Today, that garden is no more. In its place, the nasty “weeds” of Talk Radio and cable TV punditry have crowded out the blossoms of coherent policy discourse and poisoned the American conservative movement. Where there was once concrete substance, there is only angry, empty noise. Where persuasion on the merits of ideas once drove policy and political choices, there are only hollow demands for tribal loyalty. Where the entire electorate was once seen as the potential base, there is only increasing segmentation based on emotional and often misguided identity-driven cultural claims. Where once truth, facts, and evidence provided the fertile soil in which new policy ideas could germinate and broadly-supported policies could flourish, there is only sterile anti-intellectual sand.

With the Republican Party currently lacking a transformational leader capable of turning it around and the headwinds of vapid Talk Radio and cable TV pundits unlikely to abate anytime soon, the Republican Party faces a moment of challenge. There is now a great and growing slice of the electorate—those who embrace free markets, human liberty, fiscal responsibility, and American engagement on behalf of those principles on the world stage—that is left unserved.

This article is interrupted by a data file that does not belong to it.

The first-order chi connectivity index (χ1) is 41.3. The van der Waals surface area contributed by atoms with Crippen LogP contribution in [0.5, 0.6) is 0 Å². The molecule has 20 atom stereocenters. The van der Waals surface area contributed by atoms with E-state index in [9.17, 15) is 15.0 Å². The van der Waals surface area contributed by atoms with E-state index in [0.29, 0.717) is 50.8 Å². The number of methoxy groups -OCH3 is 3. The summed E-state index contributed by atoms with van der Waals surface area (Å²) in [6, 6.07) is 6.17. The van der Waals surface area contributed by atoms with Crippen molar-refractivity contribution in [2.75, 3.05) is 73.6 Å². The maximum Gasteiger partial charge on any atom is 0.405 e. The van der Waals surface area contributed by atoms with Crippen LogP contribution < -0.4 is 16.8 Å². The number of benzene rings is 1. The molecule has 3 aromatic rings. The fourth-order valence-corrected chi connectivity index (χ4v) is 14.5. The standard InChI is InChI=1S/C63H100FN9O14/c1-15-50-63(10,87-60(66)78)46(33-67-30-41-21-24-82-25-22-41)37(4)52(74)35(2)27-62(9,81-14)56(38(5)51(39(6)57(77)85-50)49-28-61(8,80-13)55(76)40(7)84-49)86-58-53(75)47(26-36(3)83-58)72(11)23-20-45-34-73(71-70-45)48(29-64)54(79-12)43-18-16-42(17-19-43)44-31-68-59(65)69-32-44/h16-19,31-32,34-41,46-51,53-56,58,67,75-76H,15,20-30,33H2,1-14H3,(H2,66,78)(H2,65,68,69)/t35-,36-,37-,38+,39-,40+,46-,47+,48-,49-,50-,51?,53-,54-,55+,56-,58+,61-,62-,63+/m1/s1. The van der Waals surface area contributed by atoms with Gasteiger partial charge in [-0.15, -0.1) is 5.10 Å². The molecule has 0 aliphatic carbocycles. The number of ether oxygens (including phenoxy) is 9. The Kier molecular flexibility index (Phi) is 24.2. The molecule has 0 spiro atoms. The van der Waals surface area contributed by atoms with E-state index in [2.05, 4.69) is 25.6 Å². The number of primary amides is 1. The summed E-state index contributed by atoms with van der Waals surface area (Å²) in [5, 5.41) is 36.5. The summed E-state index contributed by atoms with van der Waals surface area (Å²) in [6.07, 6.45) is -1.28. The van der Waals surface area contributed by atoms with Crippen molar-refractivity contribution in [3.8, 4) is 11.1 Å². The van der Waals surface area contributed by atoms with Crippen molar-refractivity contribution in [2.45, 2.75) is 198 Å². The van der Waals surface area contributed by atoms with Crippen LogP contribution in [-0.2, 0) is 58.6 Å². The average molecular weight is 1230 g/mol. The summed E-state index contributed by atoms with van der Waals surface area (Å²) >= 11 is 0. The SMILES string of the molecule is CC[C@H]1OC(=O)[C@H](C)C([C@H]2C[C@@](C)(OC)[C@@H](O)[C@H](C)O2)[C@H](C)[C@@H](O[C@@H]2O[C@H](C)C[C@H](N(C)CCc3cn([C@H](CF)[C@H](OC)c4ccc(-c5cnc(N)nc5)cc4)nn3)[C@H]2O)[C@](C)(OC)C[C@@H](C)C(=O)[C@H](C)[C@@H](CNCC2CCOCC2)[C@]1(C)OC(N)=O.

Perhaps the Republican Party’s best opportunity for renewal involves sweeping electoral defeat in 2018 and 2020. Such an outcome would be too great for the Party’s current leaders to ignore. Then, the Party would have little choice but to abandon the failing policies responsible for those defeats and to begin reconnecting with the principled voters it had abandoned. There is no guarantee that such an endeavor would prove successful, as the Republican brand is continuing to depreciate rapidly.

However, even if the Republican Party eventually withers and dies like the Whigs and “Know Nothing” Parties of the 19th century, there will remain a large right-of-center electorate in need of a Party. That vacuum will be addressed. Its existence could trigger a faction of a dying Republican Party to launch its own Party or it could spark the rise of an entirely new Party.

For now, much of what lies ahead for the Republican Party and the nation’s right-of-center movement remains uncertain. What is more evident is that the Republican Party in its current state is on an unsustainable trajectory.

About the opinions in this article…

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About Don Sutherland 83 Articles
Husband. Dad. American. Believes in America on account of its Constitution, ideals, and people. Character, principle, truth, and empirical evidence matter greatly everywhere, including politics and public policy.